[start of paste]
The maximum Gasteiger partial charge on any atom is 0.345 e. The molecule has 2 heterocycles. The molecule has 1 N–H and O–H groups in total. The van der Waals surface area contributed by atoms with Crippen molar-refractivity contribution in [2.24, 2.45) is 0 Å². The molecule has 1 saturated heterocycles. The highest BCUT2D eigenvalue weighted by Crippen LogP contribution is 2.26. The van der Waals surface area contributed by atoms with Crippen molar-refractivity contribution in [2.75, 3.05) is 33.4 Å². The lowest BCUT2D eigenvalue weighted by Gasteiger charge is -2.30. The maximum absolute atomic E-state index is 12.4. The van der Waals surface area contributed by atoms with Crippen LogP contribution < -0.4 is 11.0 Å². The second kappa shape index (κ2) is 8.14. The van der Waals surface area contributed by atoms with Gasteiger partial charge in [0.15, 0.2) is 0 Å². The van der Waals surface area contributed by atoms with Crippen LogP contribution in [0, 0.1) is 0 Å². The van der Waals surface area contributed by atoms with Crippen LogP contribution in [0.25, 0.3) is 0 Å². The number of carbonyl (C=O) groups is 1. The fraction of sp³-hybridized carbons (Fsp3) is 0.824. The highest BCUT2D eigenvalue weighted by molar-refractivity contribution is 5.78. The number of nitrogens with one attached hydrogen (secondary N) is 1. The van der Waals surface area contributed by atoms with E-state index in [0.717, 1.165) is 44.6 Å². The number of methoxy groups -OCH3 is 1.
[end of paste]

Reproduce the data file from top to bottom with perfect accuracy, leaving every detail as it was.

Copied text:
The maximum Gasteiger partial charge on any atom is 0.345 e. The molecule has 2 heterocycles. The molecule has 1 N–H and O–H groups in total. The van der Waals surface area contributed by atoms with Crippen molar-refractivity contribution in [2.24, 2.45) is 0 Å². The molecule has 1 saturated heterocycles. The highest BCUT2D eigenvalue weighted by Crippen LogP contribution is 2.26. The van der Waals surface area contributed by atoms with Crippen molar-refractivity contribution in [2.75, 3.05) is 33.4 Å². The lowest BCUT2D eigenvalue weighted by Gasteiger charge is -2.30. The maximum absolute atomic E-state index is 12.4. The van der Waals surface area contributed by atoms with Crippen LogP contribution < -0.4 is 11.0 Å². The second kappa shape index (κ2) is 8.14. The van der Waals surface area contributed by atoms with Gasteiger partial charge in [0.15, 0.2) is 0 Å². The van der Waals surface area contributed by atoms with Crippen LogP contribution in [0, 0.1) is 0 Å². The van der Waals surface area contributed by atoms with Crippen LogP contribution in [0.25, 0.3) is 0 Å². The number of carbonyl (C=O) groups is 1. The fraction of sp³-hybridized carbons (Fsp3) is 0.824. The highest BCUT2D eigenvalue weighted by molar-refractivity contribution is 5.78. The number of nitrogens with one attached hydrogen (secondary N) is 1. The van der Waals surface area contributed by atoms with E-state index in [0.717, 1.165) is 44.6 Å². The number of methoxy groups -OCH3 is 1.